U.S. Attorney General Eric Holder cuts a less than convincing figure as he rails against alleged Wiki-leaker Army Pvt. Bradley Manning.
Manning has been in custody for months after allegedly admitting he had released Iraqi war documents to WikiLeaks, the Australian-owned website that specializes in revealing otherwise confidential or secret information without authorization.
Manning is thus a prime suspect in the new leak -- the one that has all the world's diplomats yammering to the world's nearest camera about the terrible damage that has been done to diplomacy.
Holder, Secretary of State Hillary Clinton and many others are piling on. For that matter, we are too.
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If an American citizen is found guilty of leaking secrets to our enemies, it is an infuriating matter and should result in a lengthy prison sentence.
And in this world, release of documents to the web is a direct link to every enemy we have and some we don't know of.
But in this case, it appears that the original scoundrels, whom Holder fails to mention, are the members of the diplomatic corps and at the Pentagon who talked and wrote so carelessly (and smugly and contemptuously) of foreign leaders and affairs.
Whatever happened to the language of diplomacy?
Will our once-taciturn ambassadors and their staffs take up tweeting next?
Not long ago, sensitive documents were committed to the hands of diplomatic couriers who carried them from Washington, D.C., across the world and back again.
Even secret coded cables weren't always trusted because codes can be broken.
Yet government now relies so heavily on e-mail and its higher echelons of electronic communications that hundreds of thousands of documents can be dropped abruptly onto public websites for all to see.
Movies about kids hacking into Department of Defense computers seem so persuasive because, in fact, kids have done just that.
As far back as 1998, the Pentagon admitted that its systems were being attacked 250,000 times a year, and that 64 percent of those hackers had some degree of success.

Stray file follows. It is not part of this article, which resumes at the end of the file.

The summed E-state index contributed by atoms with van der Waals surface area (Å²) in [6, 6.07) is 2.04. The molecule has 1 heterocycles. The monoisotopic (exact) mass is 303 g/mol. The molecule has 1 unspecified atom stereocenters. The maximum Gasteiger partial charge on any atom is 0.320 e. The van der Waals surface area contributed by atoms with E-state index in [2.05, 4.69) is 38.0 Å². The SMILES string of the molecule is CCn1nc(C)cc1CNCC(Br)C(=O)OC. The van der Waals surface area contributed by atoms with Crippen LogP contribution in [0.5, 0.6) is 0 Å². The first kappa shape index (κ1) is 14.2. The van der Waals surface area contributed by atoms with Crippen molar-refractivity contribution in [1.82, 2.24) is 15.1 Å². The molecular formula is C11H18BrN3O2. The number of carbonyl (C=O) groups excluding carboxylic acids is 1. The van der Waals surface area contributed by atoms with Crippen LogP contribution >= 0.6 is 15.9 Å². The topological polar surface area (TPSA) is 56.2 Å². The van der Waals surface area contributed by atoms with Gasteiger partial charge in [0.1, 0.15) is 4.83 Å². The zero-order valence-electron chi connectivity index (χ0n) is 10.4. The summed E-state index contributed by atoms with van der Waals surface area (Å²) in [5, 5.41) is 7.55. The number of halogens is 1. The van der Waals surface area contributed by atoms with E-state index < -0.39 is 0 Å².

Another development that contributed to this current debacle is the decision in the last administration, and kept by this one, to unify all the nation's intelligence-gathering operations into "cooperating" entities.
Former competitors are expected to handle unfamiliar material with the same care as they give their own hard-won data.
It doesn't seem to be working out that way.
Coordinating the intelligence activities is, of course, an excellent idea in theory, but the urgent and massive effort to bring a dozen agencies together in the wake of 9/11 naturally led to some slip-ups and failures.
In personnel and in equipment.
And then consider the masses of documents marked from sensitive to top secret all the way up to classifications that are themselves secret.
Consider how Hanford workers in the not so long ago needed security clearances just to go to work and could lose those clearances for a traffic infraction.
Do you think those people were writing flip remarks about their projects or mocking memos about the people they dealt with?
Not if they valued their jobs.
Col. Dave Lapan, a Pentagon spokesman, told The Associated Press that many people could be held accountable if they were found to have ignored security protocols or somehow enabled the downloading without authorization.
Attorney General Holder does have his eyes on at least one person besides the young soldier.
The Department of Justice is investigating whether it can press charges against Australian citizen and WikiLeaks founder Julian Assange, possibly under the Espionage Act.
Assange has tried to move from Australia to Sweden, but Swedish officials denied him residency because of sex offenses he is accused of committing.
Some news organizations say he might be headed for Ecuador, but officials there dismissed an offer of residency that a lower level official had made earlier.
He took time out from his house-hunting Tuesday to say that if Secretary of State Clinton ordered diplomats to gather more than the usual data on the secretary general of the United Nations, Ban Ki-moon, she should resign.
We like Clinton's take on all this better than Assange's.
She says other diplomats have told her not to worry about the leaks, "You should see what we say about you," she says they told her.
Even so, this is a mess and unless the American government puts an end to the mindlessness, carelessness and over-reliance on material that can be compromised by teenagers, young soldiers or foreign businessmen, things can get much, much worse.